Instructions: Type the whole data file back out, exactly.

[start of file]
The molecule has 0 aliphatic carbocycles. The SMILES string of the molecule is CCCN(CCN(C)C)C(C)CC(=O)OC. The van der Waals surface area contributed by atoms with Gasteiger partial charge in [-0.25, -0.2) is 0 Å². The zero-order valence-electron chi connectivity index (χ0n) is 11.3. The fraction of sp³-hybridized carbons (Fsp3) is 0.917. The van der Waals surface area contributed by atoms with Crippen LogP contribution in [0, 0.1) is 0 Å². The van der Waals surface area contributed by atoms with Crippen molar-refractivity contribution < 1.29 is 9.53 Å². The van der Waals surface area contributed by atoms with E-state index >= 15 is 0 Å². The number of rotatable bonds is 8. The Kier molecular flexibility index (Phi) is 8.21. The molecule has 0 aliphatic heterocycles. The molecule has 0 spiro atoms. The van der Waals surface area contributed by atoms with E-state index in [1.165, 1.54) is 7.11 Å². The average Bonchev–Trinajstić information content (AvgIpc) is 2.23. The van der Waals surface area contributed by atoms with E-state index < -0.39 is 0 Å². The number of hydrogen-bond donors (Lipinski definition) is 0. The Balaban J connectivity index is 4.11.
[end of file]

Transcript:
The molecule has 0 aliphatic carbocycles. The SMILES string of the molecule is CCCN(CCN(C)C)C(C)CC(=O)OC. The van der Waals surface area contributed by atoms with Gasteiger partial charge in [-0.25, -0.2) is 0 Å². The zero-order valence-electron chi connectivity index (χ0n) is 11.3. The fraction of sp³-hybridized carbons (Fsp3) is 0.917. The van der Waals surface area contributed by atoms with Crippen LogP contribution in [0, 0.1) is 0 Å². The van der Waals surface area contributed by atoms with Crippen molar-refractivity contribution < 1.29 is 9.53 Å². The van der Waals surface area contributed by atoms with E-state index >= 15 is 0 Å². The number of rotatable bonds is 8. The Kier molecular flexibility index (Phi) is 8.21. The molecule has 0 aliphatic heterocycles. The molecule has 0 spiro atoms. The van der Waals surface area contributed by atoms with E-state index in [1.165, 1.54) is 7.11 Å². The average Bonchev–Trinajstić information content (AvgIpc) is 2.23. The van der Waals surface area contributed by atoms with E-state index < -0.39 is 0 Å². The number of hydrogen-bond donors (Lipinski definition) is 0. The Balaban J connectivity index is 4.11.